Patricia Tippetts entered a world of foreign words when she came to the United States from her native Mexico some 30 years ago. Although she had studied English, she yearned for teachers at her new American school who understood the struggle to master grammatical intricacies of another language.
“Having teachers like that would have been so helpful,” said Tippetts, an education student at Weber State University. “It’s hard to learn English. It’s really hard.”
That’s one reason Tippetts wants to be a teacher. She’s experienced firsthand the need for educators who can help students with limited English skills. And the need is growing.
On the heels of federal probes into ESL-education deficiencies in six Utah school districts, Weber State University, the University of Utah and Brigham Young University are developing programs to train teachers to work with students coming into schools speaking English as a second language.
The need for ESL teachers is staggering.
Consider: Last year, the Salt Lake School District had about 50 teachers qualified to teach its 6,373 students with limited English proficiency. Jordan, the largest Utah district, listed 40 ESL teachers for 3,908 students. In Ogden, where some 2,000 students are not native speakers, fewer than 60 teachers have English-as-a-second-language endorsements. Surrounding districts had similar counts.
An ESL endorsement, which requires training in cultural awareness and bilingual teaching techniques, is offered in Utah only at the three schools.
“There is a definite need for that — ESL-endorsed and teachers who come from bilingual and culturally diverse backgrounds,” said Sandra Herrera, the Ogden district’s coordinator for federal, state and community partnerships. “People with those skills go to other states where they can get higher salaries and stipends for their language skills.”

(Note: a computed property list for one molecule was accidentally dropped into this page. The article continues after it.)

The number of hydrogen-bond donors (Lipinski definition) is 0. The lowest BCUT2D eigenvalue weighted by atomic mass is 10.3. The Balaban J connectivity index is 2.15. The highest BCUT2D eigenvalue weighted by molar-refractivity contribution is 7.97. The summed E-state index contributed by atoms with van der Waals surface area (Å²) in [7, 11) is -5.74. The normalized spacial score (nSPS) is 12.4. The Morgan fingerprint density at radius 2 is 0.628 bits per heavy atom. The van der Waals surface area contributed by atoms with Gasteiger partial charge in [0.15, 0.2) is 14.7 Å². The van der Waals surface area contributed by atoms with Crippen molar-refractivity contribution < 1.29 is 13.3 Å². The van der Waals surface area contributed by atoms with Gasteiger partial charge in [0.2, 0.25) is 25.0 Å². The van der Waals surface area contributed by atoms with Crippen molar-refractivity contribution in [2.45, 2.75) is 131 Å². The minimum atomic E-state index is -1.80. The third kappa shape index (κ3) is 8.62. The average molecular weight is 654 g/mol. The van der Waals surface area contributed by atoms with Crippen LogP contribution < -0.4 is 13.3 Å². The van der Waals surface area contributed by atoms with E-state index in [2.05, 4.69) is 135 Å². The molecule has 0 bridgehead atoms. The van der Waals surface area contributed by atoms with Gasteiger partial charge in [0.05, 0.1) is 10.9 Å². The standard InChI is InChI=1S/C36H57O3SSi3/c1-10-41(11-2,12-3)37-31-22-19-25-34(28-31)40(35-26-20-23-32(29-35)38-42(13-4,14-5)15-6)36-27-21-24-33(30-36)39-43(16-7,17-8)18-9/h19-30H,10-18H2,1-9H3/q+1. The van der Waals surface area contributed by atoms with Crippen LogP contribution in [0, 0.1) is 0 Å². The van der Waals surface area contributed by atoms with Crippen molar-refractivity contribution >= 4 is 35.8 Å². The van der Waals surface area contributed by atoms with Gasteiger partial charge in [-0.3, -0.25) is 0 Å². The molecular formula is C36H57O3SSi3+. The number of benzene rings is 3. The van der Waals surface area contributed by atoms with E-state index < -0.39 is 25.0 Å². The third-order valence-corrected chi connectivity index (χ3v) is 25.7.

Ogden is tapping into a 3-year-old program at Weber State that boasts students like Tippetts and Graciela Alejandre, who was nationally recognized for her advancement through schools in poor areas to become a teacher at inner-city Dee Elementary School.
Weber’s program — called “Teacher Assistant’s Path to Teaching” — is for bilingual classroom assistants who want to become teachers. They assist ESL teachers in the morning and attend college classes in the afternoon. Director Marilyn Lofgreen said not all are totally fluent in two languages, but all have “an interest in working with under-served students.”
“The language diversity in the state’s schools, whether rural or urban, is greatly increasing,” said David Greene, dean of WSU’s education college. “These students understand the intricacies of learning a second language.”
BYU’s endorsement program is an upgrade of a current minor in teaching English to speakers of other languages. BYU started to offer the minor this fall, which includes an option for endorsement for teaching ESL pupils ranging in ages from kindergarten through high school.
Student at the private Provo university are required to take classes that teach techniques to involve parents in day-to-day learning and how to help students learn another language.
Educators at the U.’s Graduate School of Education launched a partnership with Salt Lake, Murray, Davis, Granite and Jordan districts this fall. Over a four-year period, the U.’s $3.4 million Distance Education ESL Endorsement Program will incorporate university courses with hands-on training at 35 teaching sites across Utah over a four-year period.
About 300 teachers from the five districts are enrolled in courses this semester, said Susanna Anderson, assistant program director. Classes are funded by the districts with reduced tuition costs from the university. Teachers also pay a $45 fee for each course and the cost of textbooks.
“It seems like a good part of the teachers are involved in diversity in their classrooms already,” Anderson said. “We’ve really had a good response. The teachers are really excited.”
“This is truly a school-university partnership that creates a wonderful model for developing high-quality professional development for educators,” said Nedra Crow, associate dean of the U.’s Graduate School of Education. “The districts will get well-educated teachers, the community will get children who speak English yet retain their native languages and we all will get a better understanding of cultural awareness.”